I hesitated to blog about this, because believe it or not, there are some aspects of my life that I prefer to keep private.
But to blog three times a week, pretending like this isn't going on, would be pointless. So rather than quitting my blog entirely, I have to blog about it. There are only so many times Sam can fill in by saying, "Brodi's attending to family business" without people getting suspicious something is wrong, or assuming I've run off with the Italian mob.
Over three years ago, my dad was diagnosed with pancreas cancer, even though he had none of the risk factors. He was/is a young, healthy, non-smoker, non-drinker. At the time, he wasn't even eligible for Medicare.
We were told there is only one chance for cure with this disease. To cut it out. And with that, you get only one shot to cut it out. There are no do-overs.
Then, all you can do is live life, and hope it doesn't come back. We cut my dad's cancer out, and for three years, it didn't come back.
Three years is just enough time for a person to become comfortable in the idea that maybe, he will dodge this bullet. Three years is long enough for my dad to become a practicing pediatrician again. Three years is just long enough for the chance of recurrence to drop below 50%. Three years is a "miracle".
But sometimes, even miracles hit road blocks. Last week, they found some spots in his lungs. They said it would be incredibly rare if the pancreas cancer returned in the lungs first. It was normal for it to come back in the abdomen, the liver, the pancreas, the colon... but not the lungs.
Of course, my dad lives to be rare! On Wednesday, we got the news it was cancer. And not lung cancer, which would've been better news, but metastatic pancreas cancer.
They have no idea where those little pancreas cells were hiding out, and for so long, but hide they did.
I admit the news dealt a blow to me and my little family. My sister, my mom, my dad and I have always been a tight foursome. We live within 2 miles of each other. We are frequent lodgers in each others houses. We pass around the grandkids like they belong to all of us.
When my dad was first diagnosed, we joked about how close we'd become. We travelled to each doctor's appointment together. We likened ourselves to a blood clot, because we stuck together. And now we're here again. Clotting up.
I hope you will put up with me during this time. I'm warning you now, I've already become a little crazy.
For instance: Sometimes when doctors say, "To be honest, this treatment would be for the good of science only," I want to punch these doctors.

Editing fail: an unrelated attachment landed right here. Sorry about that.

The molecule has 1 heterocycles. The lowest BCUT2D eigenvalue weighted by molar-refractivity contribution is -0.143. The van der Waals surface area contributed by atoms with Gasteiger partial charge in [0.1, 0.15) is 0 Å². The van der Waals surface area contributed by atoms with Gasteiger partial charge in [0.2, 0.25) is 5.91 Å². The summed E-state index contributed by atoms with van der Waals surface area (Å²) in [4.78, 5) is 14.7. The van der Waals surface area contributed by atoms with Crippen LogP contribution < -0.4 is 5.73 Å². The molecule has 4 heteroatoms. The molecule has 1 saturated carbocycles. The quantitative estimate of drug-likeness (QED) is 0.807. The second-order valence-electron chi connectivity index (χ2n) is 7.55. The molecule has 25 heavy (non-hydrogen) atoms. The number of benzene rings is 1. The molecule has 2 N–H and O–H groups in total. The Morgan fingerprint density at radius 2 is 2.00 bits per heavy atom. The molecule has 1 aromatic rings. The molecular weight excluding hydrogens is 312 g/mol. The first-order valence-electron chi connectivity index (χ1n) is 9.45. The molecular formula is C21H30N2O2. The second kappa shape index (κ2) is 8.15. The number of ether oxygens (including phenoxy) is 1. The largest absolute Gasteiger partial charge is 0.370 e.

Sometimes when acquaintances say, "Oh well, we're at that age where we lose our parents," I want to say, "You may be at that age, but I'm not." My dad lost his own mom only three years ago. My dad is at that age. I'm not.
Sometimes I envy friends who are estranged from their dads. Sometimes I'm sure life would be so much easier if we could love each other a little less.
Sometimes, I watch the news, and I'm surprised when the anchor does not mention my dad, and this strange new crack that has suddenly appeared in the earth.
Sometimes, I wonder why a total internal organ transplant is not a viable option. Sometimes I want to punch the people who tell me it's not. But then I laugh, because sometimes I love to disprove the theory that there are no stupid questions.
Sometimes my urge for violence surprises even me.
Sometimes, I see old people, and I wonder, "What did they do that we aren't doing? Why is growing old so easy for them?"
Sometimes, I see strangers on the street, and I can't help wishing it was their dad who would have to go through this, and not mine.
Yes, I'm that angry and crazy.
But it's the crazy people who make the best fighters, and I'll tell you it doesn't come any crazier than my family. We're going to fight.
It's rare to find an effective chemotherapy regimen for pancreas cancer. But then again, my dad lives to be rare. (see above). We're going to shed the naysayers like dead cancer cells. We're going to fight the tumors with everything we've got, and when the cancer adapts and mutates to become resistant, we'll find something else to throw at it, even if it's the kitchen sink. I always hated my kitchen sink. I am not afraid to throw it.
And we're going to party.
Who's with me?
|Erin, my dad and me at the Huntsman Cancer Institute|
Sometimes, even when I think I'm okay, I go to talk to someone and that person says something nice and I start crying and then it's like five hours later and I'm still crying. I'm a little thermonuclear right now, but I want you to know the kindness is very much appreciated.